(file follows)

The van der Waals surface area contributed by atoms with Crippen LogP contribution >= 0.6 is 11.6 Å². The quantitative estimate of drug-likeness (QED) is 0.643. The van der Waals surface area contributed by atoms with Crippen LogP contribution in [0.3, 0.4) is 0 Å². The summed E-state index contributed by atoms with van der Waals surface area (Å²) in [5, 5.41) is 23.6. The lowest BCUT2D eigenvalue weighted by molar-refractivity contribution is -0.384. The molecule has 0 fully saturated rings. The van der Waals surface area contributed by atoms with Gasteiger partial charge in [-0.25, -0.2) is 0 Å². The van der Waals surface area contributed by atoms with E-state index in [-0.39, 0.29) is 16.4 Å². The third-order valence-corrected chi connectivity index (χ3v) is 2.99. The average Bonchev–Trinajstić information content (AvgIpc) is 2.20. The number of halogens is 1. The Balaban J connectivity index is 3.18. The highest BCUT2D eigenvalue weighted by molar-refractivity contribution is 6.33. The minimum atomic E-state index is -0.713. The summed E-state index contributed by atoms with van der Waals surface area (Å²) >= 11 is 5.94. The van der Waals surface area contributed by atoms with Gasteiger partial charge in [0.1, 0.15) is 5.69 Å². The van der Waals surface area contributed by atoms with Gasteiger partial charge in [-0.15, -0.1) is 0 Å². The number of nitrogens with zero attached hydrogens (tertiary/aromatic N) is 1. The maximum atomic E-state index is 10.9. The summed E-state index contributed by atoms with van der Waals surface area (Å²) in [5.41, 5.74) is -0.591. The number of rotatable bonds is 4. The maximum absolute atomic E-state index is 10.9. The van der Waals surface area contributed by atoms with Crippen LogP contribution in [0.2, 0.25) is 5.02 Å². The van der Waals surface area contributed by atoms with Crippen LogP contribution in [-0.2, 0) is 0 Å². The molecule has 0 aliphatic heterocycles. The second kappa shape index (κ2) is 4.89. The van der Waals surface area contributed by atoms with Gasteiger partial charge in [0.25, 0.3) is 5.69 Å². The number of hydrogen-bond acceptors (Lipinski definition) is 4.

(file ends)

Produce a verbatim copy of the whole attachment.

The van der Waals surface area contributed by atoms with Crippen LogP contribution >= 0.6 is 11.6 Å². The quantitative estimate of drug-likeness (QED) is 0.643. The van der Waals surface area contributed by atoms with Crippen LogP contribution in [0.3, 0.4) is 0 Å². The summed E-state index contributed by atoms with van der Waals surface area (Å²) in [5, 5.41) is 23.6. The lowest BCUT2D eigenvalue weighted by molar-refractivity contribution is -0.384. The molecule has 0 fully saturated rings. The van der Waals surface area contributed by atoms with Gasteiger partial charge in [-0.25, -0.2) is 0 Å². The van der Waals surface area contributed by atoms with E-state index in [-0.39, 0.29) is 16.4 Å². The third-order valence-corrected chi connectivity index (χ3v) is 2.99. The average Bonchev–Trinajstić information content (AvgIpc) is 2.20. The number of halogens is 1. The Balaban J connectivity index is 3.18. The highest BCUT2D eigenvalue weighted by molar-refractivity contribution is 6.33. The minimum atomic E-state index is -0.713. The summed E-state index contributed by atoms with van der Waals surface area (Å²) >= 11 is 5.94. The van der Waals surface area contributed by atoms with Gasteiger partial charge in [0.1, 0.15) is 5.69 Å². The van der Waals surface area contributed by atoms with Gasteiger partial charge in [-0.15, -0.1) is 0 Å². The number of nitrogens with zero attached hydrogens (tertiary/aromatic N) is 1. The maximum atomic E-state index is 10.9. The summed E-state index contributed by atoms with van der Waals surface area (Å²) in [5.41, 5.74) is -0.591. The number of rotatable bonds is 4. The maximum absolute atomic E-state index is 10.9. The van der Waals surface area contributed by atoms with Crippen LogP contribution in [0.2, 0.25) is 5.02 Å². The van der Waals surface area contributed by atoms with Crippen LogP contribution in [-0.2, 0) is 0 Å². The molecule has 0 aliphatic heterocycles. The second kappa shape index (κ2) is 4.89. The van der Waals surface area contributed by atoms with Gasteiger partial charge in [0.25, 0.3) is 5.69 Å². The number of hydrogen-bond acceptors (Lipinski definition) is 4.